Happy International Women’s Day.
As regular readers will know, IWD is one of my favourite days of the year. Thanks to my feminist parents, it has been a red letter day in the Joseph family for as long as I can remember. We give each other cards and gifts, and recently started sharing playlists.
It is an opportunity for us to rededicate ourselves to campaigning for gender equality and to remember and celebrate the women in our lives, and those who have gone before us who have made a difference. The mother who raised you, the boss who gave you a break, the woman who fell under a horse so other women could vote. So much better than Mothers’ Day. I love it.
I also love that IWD is celebrated now more widely. But, as regular readers will also know, I have a very low tolerance level for individuals and brands who have jumped aboard the good ship IWD, but aren’t doing anything to support women.
You know who I mean: the politician who has consistently voted against toughening domestic violence sentencing, posting a picture of himself giving a bunch of flowers to his wife; or the brand that decides to use IWD to sell one of its ‘one for the ladies’ products. I mean, nothing says happy International Women’s Day more than a pink pen or a skimpy pair of knickers.
Shrink the pay gap
My advice to organisations wanting to support women is to actually support women. Work to bring about gender equality in your business.
I have been campaigning recently with WACL and the Fawcett Society to press the government to restore mandatory reporting of the gender pay gap (GPG) for large companies – a requirement that was lifted during the pandemic. I am pleased to say the government has now yielded and mandatory reporting returns in October.
Flexible working will only become commonplace when men start doing it. We know that men want to, from survey after survey.
Of course, there is nothing to stop organisations publishing their data ahead of the deadline. I know it is only a snapshot of an organisation. I know it is an immensely complex issue and the past year – with so many people on short hours, furloughed, reduced pay and the rest – has made it even more complicated.
But the GPG is a public and visible marker. And more important than the marker itself is the plan that responsible organisations (organisations you might want to work for, engage with, invest in) will have to eliminate their gaps. Not just a declaration of support for women but a robust, costed action plan with stretch deadlines and regular reporting.
I strongly believe transparency forces change. And in our sector, we are beginning to see it. Figures from Marketing Week’s 2021 Career and Salary Survey reveal that the average gap across the sector is 23%, down from 28% last year. We are making progress but not nearly quickly enough for my liking.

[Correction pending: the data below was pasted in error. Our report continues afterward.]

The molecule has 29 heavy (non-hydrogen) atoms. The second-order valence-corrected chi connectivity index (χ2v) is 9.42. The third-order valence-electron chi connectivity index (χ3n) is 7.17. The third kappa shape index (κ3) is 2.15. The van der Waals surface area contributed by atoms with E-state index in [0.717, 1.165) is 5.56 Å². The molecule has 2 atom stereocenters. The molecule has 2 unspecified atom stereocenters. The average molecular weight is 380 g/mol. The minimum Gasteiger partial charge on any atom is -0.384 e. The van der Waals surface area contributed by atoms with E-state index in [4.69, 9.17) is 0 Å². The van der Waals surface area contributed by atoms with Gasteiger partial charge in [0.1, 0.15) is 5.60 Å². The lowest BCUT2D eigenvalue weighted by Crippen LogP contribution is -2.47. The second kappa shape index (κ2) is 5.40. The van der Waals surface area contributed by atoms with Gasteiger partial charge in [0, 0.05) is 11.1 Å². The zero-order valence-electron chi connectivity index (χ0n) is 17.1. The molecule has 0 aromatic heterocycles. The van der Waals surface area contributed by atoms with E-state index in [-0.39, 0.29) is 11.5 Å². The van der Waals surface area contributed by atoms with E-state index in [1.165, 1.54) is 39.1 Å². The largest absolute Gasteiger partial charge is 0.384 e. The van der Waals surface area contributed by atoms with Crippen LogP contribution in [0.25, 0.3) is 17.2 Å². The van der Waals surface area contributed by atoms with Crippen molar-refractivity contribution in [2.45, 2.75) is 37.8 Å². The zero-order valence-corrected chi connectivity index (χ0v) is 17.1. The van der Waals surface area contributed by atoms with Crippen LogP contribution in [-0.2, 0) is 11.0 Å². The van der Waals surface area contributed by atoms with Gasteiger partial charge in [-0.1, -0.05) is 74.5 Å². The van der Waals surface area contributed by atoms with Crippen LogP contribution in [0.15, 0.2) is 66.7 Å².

So how do you accelerate the pace of change? For most organisations it is simply put: employ more women in more senior roles and remunerate them properly. And remember women can do more than HR, communications and marketing.
Promote flexible working
One of the single biggest interventions an organisation can take to reduce the gender pay gap is to promote and actively support flexible working. There are lots of models to choose from: where you work, how you work your hours. Whatever it is, it needs to work for both the employer and the employee. Dozens of studies have demonstrated that where women are given the opportunity to work flexibly, they stay in the workplace, seek career advancement and increase their salaries.
I have always believed flexible working will only become commonplace when men start doing it.
We know that men want to, from survey after survey, but they don’t take it up. One reason is fear of the impact on their careers, and you can hardly blame them because they have witnessed what impact it has had on the progression of their female counterparts.
But what if we started measuring performance and rewarding people not on time spent in the office but on the quality of work produced?
If men and women saw that flexible working was not a bar to opportunity and advancement, I am sure we would see more people taking it up.
I know managing resource is challenging but surely in our industry we should be able to embrace this kind of challenge? The rewards would be huge: a more motivated and engaged gender-diverse workforce.
I would love to think that one of the few good things to have come out of the past year is a changed attitude to flexible working and that, as restrictions lift and we see a return to the workplace, organisations think more carefully about how they organise their people, and in so doing help bring about gender equality.